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How to negotiate the hospital system: realistic, straightforward advice on common problems for hospitalized patients and how to get around them. Huttman became a nurse late in life, and her advice benefits both from her nursing perspective (perhaps closest to the patient's because she is there all the time) and from her bad experiences as a patient before she had any special expertise. Her main message: if you have to go to a hospital, take someone with you to look after your interests. Huttman addresses both patient and advocate throughout, and emphasizes that there's no way a sick person can effectively protect himself or herself in a hospital. Remember, she points out, the hospital employee whose job title is ""patient advocate"" is ""a hospital employee first, an advocate second, and cannot be expected to care for the patient as the patient's personal advocate would."" Huttman avoids impractical advice--""frank discussions"" with the physician are impracticable (under stress, you can't tell the person responsible for your care ""I don't like the way you do things""). Because she covers a lot of ground (including how to be an advocate, specific problems in special units, legal rights), her information is sometimes skimpy. Unfortunately, she also sets down as givens regulations or services which differ from hospital to hospital. But on the whole, she offers a kind of street-wise guidance on issues ranging from mere annoyances to life-and-death matters.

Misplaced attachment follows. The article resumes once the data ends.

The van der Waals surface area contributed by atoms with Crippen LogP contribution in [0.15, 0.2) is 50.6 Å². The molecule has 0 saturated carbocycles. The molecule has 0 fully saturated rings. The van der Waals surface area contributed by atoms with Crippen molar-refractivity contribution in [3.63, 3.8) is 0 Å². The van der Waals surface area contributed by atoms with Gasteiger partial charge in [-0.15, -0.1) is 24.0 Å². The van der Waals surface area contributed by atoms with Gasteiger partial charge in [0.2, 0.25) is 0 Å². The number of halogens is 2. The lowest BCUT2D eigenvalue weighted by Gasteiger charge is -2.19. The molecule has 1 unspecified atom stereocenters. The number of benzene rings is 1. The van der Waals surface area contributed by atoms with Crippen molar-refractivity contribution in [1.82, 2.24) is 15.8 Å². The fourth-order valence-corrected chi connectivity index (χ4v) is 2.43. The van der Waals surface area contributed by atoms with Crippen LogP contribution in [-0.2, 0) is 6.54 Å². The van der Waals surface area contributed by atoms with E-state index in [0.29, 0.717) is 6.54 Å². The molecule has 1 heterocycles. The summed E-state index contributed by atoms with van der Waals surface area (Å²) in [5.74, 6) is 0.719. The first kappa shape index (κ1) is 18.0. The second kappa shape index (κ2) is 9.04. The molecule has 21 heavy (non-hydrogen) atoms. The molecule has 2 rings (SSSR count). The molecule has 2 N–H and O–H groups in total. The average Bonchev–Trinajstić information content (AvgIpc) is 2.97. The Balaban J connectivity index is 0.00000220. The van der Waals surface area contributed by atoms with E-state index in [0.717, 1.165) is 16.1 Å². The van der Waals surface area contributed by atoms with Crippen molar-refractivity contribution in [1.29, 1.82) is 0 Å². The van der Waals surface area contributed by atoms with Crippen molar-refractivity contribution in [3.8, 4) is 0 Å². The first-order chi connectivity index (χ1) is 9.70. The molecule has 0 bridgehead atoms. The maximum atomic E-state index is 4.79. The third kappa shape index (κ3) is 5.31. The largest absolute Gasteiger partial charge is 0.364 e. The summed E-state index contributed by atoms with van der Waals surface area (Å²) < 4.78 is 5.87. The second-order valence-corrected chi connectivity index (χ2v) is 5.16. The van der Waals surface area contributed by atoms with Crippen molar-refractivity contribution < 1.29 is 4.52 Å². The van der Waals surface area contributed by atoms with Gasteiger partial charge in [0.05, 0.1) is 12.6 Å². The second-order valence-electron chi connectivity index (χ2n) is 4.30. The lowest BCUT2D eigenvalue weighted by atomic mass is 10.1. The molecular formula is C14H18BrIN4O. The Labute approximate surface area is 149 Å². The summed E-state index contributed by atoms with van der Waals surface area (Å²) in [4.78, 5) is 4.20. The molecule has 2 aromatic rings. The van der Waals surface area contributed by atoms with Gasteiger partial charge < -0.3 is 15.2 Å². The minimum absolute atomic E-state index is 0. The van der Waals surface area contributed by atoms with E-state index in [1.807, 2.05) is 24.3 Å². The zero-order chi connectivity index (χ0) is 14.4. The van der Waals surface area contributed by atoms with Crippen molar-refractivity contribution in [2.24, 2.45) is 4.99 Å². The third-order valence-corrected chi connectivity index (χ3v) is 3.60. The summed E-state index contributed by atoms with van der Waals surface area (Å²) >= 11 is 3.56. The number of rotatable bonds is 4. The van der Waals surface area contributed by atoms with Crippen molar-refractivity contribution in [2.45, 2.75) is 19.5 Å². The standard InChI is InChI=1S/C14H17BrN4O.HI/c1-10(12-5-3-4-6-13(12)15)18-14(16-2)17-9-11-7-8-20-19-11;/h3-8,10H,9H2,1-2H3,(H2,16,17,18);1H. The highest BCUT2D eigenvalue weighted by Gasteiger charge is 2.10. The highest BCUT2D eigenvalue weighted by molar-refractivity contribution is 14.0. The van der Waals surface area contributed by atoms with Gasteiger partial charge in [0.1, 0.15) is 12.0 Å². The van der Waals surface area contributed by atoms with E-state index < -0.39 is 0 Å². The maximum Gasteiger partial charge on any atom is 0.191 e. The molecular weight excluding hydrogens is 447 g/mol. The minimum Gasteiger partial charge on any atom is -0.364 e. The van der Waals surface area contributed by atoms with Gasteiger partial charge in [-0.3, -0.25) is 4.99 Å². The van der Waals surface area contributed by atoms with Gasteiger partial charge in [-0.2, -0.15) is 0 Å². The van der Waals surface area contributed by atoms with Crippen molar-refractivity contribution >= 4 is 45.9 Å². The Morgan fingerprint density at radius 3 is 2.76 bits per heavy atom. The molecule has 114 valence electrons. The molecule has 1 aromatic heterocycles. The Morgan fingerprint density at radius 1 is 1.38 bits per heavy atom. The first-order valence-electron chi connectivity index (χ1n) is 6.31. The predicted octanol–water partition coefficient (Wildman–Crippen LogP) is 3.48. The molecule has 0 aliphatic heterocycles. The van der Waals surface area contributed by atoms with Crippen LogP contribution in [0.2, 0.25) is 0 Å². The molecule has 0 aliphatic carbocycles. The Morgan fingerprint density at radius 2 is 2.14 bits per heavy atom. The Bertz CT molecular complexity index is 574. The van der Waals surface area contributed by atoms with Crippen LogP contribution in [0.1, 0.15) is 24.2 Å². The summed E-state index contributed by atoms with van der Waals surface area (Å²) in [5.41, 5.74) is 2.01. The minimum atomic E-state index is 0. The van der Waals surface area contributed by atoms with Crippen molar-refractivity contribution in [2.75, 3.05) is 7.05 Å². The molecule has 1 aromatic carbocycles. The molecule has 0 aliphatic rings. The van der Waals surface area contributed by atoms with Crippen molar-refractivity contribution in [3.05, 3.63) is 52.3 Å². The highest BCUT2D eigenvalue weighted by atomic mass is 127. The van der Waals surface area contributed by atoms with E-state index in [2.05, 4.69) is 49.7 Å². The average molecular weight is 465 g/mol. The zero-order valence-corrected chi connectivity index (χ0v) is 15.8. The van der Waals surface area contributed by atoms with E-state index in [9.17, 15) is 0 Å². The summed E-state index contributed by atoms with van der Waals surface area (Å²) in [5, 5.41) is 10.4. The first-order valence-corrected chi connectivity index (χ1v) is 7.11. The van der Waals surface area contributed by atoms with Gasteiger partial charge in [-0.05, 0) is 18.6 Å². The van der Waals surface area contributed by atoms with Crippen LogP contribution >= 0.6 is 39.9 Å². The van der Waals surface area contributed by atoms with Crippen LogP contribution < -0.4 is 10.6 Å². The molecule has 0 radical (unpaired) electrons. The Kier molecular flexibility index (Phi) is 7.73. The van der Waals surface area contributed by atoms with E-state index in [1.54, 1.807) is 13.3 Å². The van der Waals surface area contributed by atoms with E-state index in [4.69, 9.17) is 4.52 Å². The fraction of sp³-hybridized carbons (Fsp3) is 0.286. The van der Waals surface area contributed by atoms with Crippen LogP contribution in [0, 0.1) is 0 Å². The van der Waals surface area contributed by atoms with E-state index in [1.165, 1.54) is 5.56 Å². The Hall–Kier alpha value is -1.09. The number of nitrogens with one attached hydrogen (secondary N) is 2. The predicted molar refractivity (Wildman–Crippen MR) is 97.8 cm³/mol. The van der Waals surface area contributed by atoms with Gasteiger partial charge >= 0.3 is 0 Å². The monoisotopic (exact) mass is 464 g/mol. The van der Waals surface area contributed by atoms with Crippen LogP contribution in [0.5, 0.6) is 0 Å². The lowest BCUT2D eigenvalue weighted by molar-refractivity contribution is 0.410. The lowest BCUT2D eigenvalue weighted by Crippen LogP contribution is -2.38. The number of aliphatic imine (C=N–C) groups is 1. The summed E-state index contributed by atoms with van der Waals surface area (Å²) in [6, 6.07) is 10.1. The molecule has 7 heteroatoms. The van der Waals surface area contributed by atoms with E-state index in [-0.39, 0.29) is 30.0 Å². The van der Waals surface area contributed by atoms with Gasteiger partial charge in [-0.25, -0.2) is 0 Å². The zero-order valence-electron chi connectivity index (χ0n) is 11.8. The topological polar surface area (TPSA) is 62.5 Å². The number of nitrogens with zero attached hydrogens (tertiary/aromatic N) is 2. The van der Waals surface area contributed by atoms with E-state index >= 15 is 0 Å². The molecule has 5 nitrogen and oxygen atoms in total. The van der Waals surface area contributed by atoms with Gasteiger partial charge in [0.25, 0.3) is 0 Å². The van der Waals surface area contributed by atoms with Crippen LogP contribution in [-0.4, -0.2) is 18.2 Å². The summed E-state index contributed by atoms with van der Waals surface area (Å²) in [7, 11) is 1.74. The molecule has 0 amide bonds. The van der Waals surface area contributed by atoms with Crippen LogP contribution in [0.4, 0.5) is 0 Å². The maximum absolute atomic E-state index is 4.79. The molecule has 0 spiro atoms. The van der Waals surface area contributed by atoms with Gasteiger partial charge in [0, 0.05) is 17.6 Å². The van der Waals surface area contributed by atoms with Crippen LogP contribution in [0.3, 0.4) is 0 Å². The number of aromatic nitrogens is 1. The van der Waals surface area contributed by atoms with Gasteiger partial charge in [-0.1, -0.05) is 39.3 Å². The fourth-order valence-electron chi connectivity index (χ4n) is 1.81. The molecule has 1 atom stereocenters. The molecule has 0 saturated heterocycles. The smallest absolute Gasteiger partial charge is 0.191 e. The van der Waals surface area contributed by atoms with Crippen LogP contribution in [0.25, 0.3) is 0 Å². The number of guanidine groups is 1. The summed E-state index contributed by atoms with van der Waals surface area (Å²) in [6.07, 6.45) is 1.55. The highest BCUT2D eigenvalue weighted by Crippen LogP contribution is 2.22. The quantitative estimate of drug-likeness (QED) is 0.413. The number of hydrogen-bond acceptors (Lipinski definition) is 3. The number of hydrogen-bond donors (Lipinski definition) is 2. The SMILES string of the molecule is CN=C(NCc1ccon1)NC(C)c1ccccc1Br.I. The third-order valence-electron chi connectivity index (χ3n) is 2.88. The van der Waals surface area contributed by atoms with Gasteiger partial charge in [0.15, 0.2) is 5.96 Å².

Pub Date: April 30th, 1981
Publisher: Viking